Some of the postscripts do part of the job I wished the
editor had done, but there are too few of them.
A note on the selection of papers -- these are mostly what
one expects to see, however I was surprised not to find
Lewis 1979 and Heim 1983 on presuppositions and Thomason
1990 on implicatures. I guess that adherents of Relevance
theory would miss a contribution by Blakemore.
The book has some truly irritating features. Nowhere in
the volume it is indicated where and when the articles
were first published. Michiel Leezenberg, the reviewer
of the first volume, informed me that a list of
bibliographical data appears at the start, but he has
noticed that references are lacking for items 71 through
86! It is extremely unfriendly to the reader not to
provide such information in the beginning of each
article, and it is scandalous to leave 16 papers without
publication acknowledgements whatsoever. Browsing through
the book is very inconvenient - the names of the articles
or the authors do not appear on the pages' headings! A
potential buyer of such an expensive collection deserves
more. One wonders, for example, who was the proofreader
who decided to change 'intensional logic' to 'intentional
logic' throughout Kasher's own contribution.
Summing up, despite my criticism, anyone who wishes to
access the most important ideas in the fields covered by
this volume, as they were originally presented, will
certainly benefit from the book.
Atlas, J., and Levinson, S., 1981, "It-clefts,
Informativeness and Logical Form". In P. Cole (ed.), Radical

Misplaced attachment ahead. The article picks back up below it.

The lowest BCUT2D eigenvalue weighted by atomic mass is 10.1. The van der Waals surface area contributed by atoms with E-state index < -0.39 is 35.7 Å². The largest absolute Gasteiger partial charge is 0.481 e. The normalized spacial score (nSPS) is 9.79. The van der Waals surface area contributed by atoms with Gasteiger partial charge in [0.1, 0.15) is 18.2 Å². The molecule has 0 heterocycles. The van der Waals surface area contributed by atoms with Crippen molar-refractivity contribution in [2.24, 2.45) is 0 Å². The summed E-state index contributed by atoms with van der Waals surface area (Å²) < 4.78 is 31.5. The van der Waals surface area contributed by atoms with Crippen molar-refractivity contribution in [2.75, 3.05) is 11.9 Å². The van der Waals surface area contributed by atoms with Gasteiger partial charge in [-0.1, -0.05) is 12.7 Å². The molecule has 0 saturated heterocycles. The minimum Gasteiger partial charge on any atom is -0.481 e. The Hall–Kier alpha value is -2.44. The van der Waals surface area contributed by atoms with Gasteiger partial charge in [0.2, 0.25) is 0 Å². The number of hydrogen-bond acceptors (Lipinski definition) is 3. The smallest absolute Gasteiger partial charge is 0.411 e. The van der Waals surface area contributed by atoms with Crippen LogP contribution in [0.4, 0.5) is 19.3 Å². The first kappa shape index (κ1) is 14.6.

Pragmatics. New York: Academic Press.
Gazdar, G., 1979, Pragmatics: Implicature, Presupposition
and Logical Form. New York: Academic Press.
Heim, I., 1983, "On the Projection Problem for
Presuppositions", in M. Barlow, D. Flickinger & M.
Wescoat (eds.), Proceedings of WCCFL 2, Stanford
Kadmon, N., 2001, Formal Pragmatics: Semantics,
Pragmatics, Presuppositions and Focus. Oxford: Blackwell.
Levinson, S., 2000, Presumptive Meanings: The Theory of
Generalized Conversational Implicature. Cambridge, Mass.:
The MIT Press.
Lewis, David K., 1979, 'Score keeping in a language
game', in: Journal of Philosophical Logic 8: 339-59.
Thomason, R. C., 1990, 'Accommodation, Meaning and
Implicature: Interdisciplinary Foundation of Pragmatics'.
In P. Cohen, J. Morgan and M. Pollack (eds.), Intentions
in Communication, 325-363. Cambridge, Mass.: The MIT Press.
Zipf, G. K., 1949, Human Behavior and the Principle of
Least Effort. Cambridge, Mass.: Addison-Wesley.
About the reviewer:
Aldo Sevi is a graduate student at Tel Aviv University.
He is writing a PhD dissertation on the projection problem
for conversational implicatures.